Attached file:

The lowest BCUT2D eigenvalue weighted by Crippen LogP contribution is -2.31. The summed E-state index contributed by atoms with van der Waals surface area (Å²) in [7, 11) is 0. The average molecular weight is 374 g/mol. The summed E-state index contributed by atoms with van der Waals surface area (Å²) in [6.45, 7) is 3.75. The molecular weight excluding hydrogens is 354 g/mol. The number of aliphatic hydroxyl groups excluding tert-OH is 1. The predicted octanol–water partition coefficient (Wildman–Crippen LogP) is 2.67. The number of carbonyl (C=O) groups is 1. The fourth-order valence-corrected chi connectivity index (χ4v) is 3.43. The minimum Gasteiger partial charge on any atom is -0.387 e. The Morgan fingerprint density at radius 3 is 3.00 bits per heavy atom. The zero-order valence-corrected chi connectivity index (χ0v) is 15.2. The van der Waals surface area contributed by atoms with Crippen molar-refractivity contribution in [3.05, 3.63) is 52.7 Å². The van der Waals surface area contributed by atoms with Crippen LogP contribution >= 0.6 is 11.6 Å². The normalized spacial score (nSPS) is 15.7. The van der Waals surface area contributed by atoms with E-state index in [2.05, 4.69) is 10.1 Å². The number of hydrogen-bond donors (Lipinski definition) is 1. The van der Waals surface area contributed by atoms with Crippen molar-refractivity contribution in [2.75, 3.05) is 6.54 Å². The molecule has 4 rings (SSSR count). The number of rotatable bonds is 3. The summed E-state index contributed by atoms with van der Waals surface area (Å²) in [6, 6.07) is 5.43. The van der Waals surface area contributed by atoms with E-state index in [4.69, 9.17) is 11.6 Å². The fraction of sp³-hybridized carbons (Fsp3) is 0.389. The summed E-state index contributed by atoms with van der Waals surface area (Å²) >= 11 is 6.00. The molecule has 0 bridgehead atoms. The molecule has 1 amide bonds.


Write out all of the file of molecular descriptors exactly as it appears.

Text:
The lowest BCUT2D eigenvalue weighted by Crippen LogP contribution is -2.31. The summed E-state index contributed by atoms with van der Waals surface area (Å²) in [7, 11) is 0. The average molecular weight is 374 g/mol. The summed E-state index contributed by atoms with van der Waals surface area (Å²) in [6.45, 7) is 3.75. The molecular weight excluding hydrogens is 354 g/mol. The number of aliphatic hydroxyl groups excluding tert-OH is 1. The predicted octanol–water partition coefficient (Wildman–Crippen LogP) is 2.67. The number of carbonyl (C=O) groups is 1. The fourth-order valence-corrected chi connectivity index (χ4v) is 3.43. The minimum Gasteiger partial charge on any atom is -0.387 e. The Morgan fingerprint density at radius 3 is 3.00 bits per heavy atom. The zero-order valence-corrected chi connectivity index (χ0v) is 15.2. The van der Waals surface area contributed by atoms with Crippen molar-refractivity contribution in [3.05, 3.63) is 52.7 Å². The van der Waals surface area contributed by atoms with Crippen LogP contribution >= 0.6 is 11.6 Å². The normalized spacial score (nSPS) is 15.7. The van der Waals surface area contributed by atoms with E-state index in [2.05, 4.69) is 10.1 Å². The number of hydrogen-bond donors (Lipinski definition) is 1. The van der Waals surface area contributed by atoms with Crippen molar-refractivity contribution in [2.75, 3.05) is 6.54 Å². The molecule has 4 rings (SSSR count). The number of rotatable bonds is 3. The summed E-state index contributed by atoms with van der Waals surface area (Å²) in [6, 6.07) is 5.43. The van der Waals surface area contributed by atoms with E-state index in [4.69, 9.17) is 11.6 Å². The fraction of sp³-hybridized carbons (Fsp3) is 0.389. The summed E-state index contributed by atoms with van der Waals surface area (Å²) >= 11 is 6.00. The molecule has 0 bridgehead atoms. The molecule has 1 amide bonds.